As Eleonora recounted this story, Gianetta was captivated. “The same ailments as Signor Lorenzo,” she whispered. Eleonora nodded. “What was in the concoction?” asked Gianetta.
“The main ingredient was a flower,” she replied quietly. “Some call them fairy fingers or throatwort. I believe the English call them foxgloves. They are rare here in winter, but I remember that Donna Cristina had ordered some from the hothouses for the display that night. After Signor Lorenzo became so ill, I kept thinking of that poor woman and her husband, and I wondered. I just wondered…” she tailed off.
I hope you enjoyed this short section and are now keen to find out what happens in Florence and the Rosini household. There is murder and mayhem but also love and romance. Something for everyone!
About Angela M Sims
The Rose of Florence was borne of a love for the history, art and city of Florence, which grew over many years and frequent visits to this beautiful city. It’s what inspired me to start writing.
My background is in healthcare, having worked in the field of cardiology for many years. I have been a University lecturer since 2010, and I still have a clinical role. On a personal level, I live in Cardiff, South Wales, with my husband and two slightly stupid cats. I have two grown-up daughters and a gorgeous granddaughter. At every opportunity, I travel to Italy to eat, drink and absorb the wonderful atmosphere. I like to call that research!
Writing historical fiction is a world away from the day job, but it seems to be the perfect balance. In the time that it has taken to develop The Rose of Florence, I have learned many new skills and found a whole new group of friends and supporters in the writing community, specifically the Cariad Chapter of the Romantic Novelists’ Association. It’s a whole new world and a very exciting one. I’d love to hear what you think, so please get in touch.
Facebook: Angela M Sims – Author (@angelamsimsauthor)
About The Rose of Florence
1478: Gianetta and Matteo have a happy life, working in service to the wealthy Rosini family. They are used to entertaining rich and powerful members of Florentine society in Palazzo Rosini, where Lorenzo and Giuliano de’ Medici and Botticelli are regular visitors. Even when the Medici brothers narrowly escape the Palazzo with their lives (an accident, surely?), Gianetta and Matteo can’t imagine that the growing unrest in the streets of Florence would ever spoil their happiness.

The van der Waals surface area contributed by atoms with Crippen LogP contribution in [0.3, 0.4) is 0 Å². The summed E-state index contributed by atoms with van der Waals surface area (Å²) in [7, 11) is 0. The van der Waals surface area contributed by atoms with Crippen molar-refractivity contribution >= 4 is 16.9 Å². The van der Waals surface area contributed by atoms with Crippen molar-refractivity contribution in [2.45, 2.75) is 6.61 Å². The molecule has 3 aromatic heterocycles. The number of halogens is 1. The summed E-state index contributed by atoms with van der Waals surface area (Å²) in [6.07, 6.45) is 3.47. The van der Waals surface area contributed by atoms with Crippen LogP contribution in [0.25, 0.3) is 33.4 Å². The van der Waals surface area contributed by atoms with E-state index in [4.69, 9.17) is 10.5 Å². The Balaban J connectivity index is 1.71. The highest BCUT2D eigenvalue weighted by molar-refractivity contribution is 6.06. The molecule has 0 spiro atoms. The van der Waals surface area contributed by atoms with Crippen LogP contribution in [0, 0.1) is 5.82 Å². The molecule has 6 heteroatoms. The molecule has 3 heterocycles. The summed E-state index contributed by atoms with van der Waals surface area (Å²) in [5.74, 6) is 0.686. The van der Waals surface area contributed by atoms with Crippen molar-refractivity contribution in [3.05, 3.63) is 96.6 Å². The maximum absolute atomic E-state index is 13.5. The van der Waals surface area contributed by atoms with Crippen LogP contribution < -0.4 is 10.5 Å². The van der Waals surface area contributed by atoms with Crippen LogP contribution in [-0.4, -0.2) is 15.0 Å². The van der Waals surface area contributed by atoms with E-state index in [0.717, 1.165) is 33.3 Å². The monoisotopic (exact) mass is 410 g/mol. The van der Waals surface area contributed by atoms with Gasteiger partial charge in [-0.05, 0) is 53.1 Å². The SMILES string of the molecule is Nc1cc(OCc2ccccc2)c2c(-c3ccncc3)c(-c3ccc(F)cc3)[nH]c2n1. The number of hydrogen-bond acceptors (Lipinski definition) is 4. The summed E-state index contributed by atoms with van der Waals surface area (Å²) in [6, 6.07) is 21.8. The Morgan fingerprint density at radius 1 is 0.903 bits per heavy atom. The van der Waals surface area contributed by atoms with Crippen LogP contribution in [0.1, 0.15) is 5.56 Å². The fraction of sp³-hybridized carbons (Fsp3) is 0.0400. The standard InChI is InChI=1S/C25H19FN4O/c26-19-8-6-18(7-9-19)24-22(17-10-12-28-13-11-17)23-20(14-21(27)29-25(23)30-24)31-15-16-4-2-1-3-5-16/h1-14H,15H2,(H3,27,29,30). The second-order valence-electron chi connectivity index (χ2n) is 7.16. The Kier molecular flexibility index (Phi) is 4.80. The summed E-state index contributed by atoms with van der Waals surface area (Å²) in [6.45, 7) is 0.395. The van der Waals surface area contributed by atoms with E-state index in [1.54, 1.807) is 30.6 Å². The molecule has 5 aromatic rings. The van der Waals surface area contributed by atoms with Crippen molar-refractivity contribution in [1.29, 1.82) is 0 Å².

When a bloody conspiracy erupts in the heart of Florence, in the city’s beloved Duomo, nobody is left unaffected by the aftermath. When the family hear that Matteo is among the conspirators, Gianetta knows that her life will never be the same…
Book Buying Links
Google Play: https://books.google.co.uk/books/about?id=CcGdEAAAQBAJ&redir_esc=y&hl=en
Apple iTunes: https://books.apple.com/us/book/x/id6444842168
Barnes & Noble: https://www.barnesandnoble.com/s/2940165972638
Thank you for sharing your extract, Angela. I wish you every success with The Rose of Florence. Mx
Thank you for visiting my blog – Morton S. Gray – Author. I hope you enjoyed this post. You can also find me on Facebook, Twitter and Instagram.
Summer at Lucerne Lodge published as an eBook, paperback and audio download too – Amazon Check on my Choc Lit author page for other purchasing options here
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Sounds a fascinating book, Angela, and I just love that gorgeous cover.